Readings and resources:

7. Notable African American writers, musicians and other contributions to the arts and culture

Discovery questions: Read some of the below works of literature. How were the writers reflective of the time they lived in? How did jazz evolve? How does it differ from blues? Gospel? What are some of the subgenres? Listen to examples of each. Read about the life of Ray Charles.

Readings and resources:

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Tools for language learning: lexical chunking

So clearly I am no expert on second language acquisition. I have however found it helpful in my studying to make Anki cards for not just vocabulary, but also for full sentences or phrases. I’ve been reading book 1 of Harry Potter in French, which means I have an easily comparable English version, and although the paragraph structure is the same, it’s not a word for word translation. And (duh) the French version sounds, well, more French than it would if you just translated it word for word. (Side note: the translators put a lot of thought into translating proper names, as indicated, so that some of J.K. Rowling’s puns or at least the flavor of the English version would get carried through. Hogwarts becomes “Poudlard”; Diagon Alley becomes “Le Chemin de Travers”.) I’ve also been memorizing pieces of the dialogues in Colloquial French 2.

This approach has a name: lexical chunking. Basically it means that you focus on how language fits together, instead of grammar, which is the usual emphasis of a language course. This helpful guide points out that, you’ll still be understood if you don’t know the different between I go and I will go, but you will not be if you don’t know the different between tomorrow and yesterday.

How to implement it? I think a big part is just having authentic sources to listen to. It might be dialogues in a course, or music, or novels, or movies or TV in the target language. Having a transcript is key–and then learning chunks. For example, “Can you please pass the green beans?”, and then substituting in different food items.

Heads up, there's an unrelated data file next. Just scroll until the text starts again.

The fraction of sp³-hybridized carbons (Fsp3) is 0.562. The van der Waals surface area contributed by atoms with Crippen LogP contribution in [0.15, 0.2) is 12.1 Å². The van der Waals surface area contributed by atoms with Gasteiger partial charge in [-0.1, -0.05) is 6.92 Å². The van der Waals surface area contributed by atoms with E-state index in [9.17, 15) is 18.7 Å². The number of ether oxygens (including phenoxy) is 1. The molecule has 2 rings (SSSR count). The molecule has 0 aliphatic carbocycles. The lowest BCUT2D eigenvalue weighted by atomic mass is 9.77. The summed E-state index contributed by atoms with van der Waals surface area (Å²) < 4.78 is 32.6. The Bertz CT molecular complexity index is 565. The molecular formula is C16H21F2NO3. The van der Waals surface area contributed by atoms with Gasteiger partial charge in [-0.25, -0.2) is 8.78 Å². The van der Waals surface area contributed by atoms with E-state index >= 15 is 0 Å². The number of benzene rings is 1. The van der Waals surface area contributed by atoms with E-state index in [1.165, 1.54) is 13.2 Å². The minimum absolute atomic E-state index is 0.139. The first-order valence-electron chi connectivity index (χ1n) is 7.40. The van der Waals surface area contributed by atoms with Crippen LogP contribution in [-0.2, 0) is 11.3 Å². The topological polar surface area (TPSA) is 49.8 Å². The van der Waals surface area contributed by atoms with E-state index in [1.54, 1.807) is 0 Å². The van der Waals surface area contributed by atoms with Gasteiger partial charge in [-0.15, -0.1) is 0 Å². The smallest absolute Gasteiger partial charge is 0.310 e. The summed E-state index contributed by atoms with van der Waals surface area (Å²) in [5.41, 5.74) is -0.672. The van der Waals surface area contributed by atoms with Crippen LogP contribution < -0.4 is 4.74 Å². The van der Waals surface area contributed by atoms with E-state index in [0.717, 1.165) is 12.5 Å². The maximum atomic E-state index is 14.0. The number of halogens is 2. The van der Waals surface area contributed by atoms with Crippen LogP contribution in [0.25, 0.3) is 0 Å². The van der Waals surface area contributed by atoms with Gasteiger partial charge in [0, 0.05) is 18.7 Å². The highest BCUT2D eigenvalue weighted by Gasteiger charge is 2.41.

Of course there are criticisms of this approach as well, and the NY Times column details them. Obviously at least some grammar is important. But chunking can be a valuable approach to gaining fluency by getting a built-in set of phrases for many common situations–interactions that follow a script, as it were.

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More on why French is pretty useful, actually


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The New Republic trashes French language learning

…or at least, dismisses it in favor of Spanish or “Chinese”. (Side note: if you write about learning Chinese, as opposed to, say, Mandarin, you should not be writing about language learning.)

The article goes on to say how we learn French as an affectation, to be more European in taste, rather than to be useful in any way, and that, barring an affinity for French literature, we should be using supposedly more practical languages. Because it’s just not useful, apparently.

Look, I get that Spanish has more speakers (500 million vs 300 million for French, per Wikipedia). And it’s not that I’m opposed to people learning Spanish. But while Spanish opens up Latin America, French has much of Africa, various island nations and French possessions, as well as Belgium, Switzerland, etc. French expands your world at least as much as Spanish does.

In general, I think that people should learn the language they want to, for the reasons they want. Want to learn Korean because you like k-pop? Fine. Japanese because you like anime? Also fine. Feynman had this story about how he really wanted to take a Portuguese class because he saw a cute girl taking it, but made himself take Spanish because it was more practical. Then he ended up going on sabbatical to Brazil and his Spanish was useless. Learning a language opens up a new way to see the world. And especially for a language like French, that includes so much more than learning it for some elitist reason. The parents who enroll their kids in French immersion can see that–too bad the writer can’t.

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MOOCs vs independent learning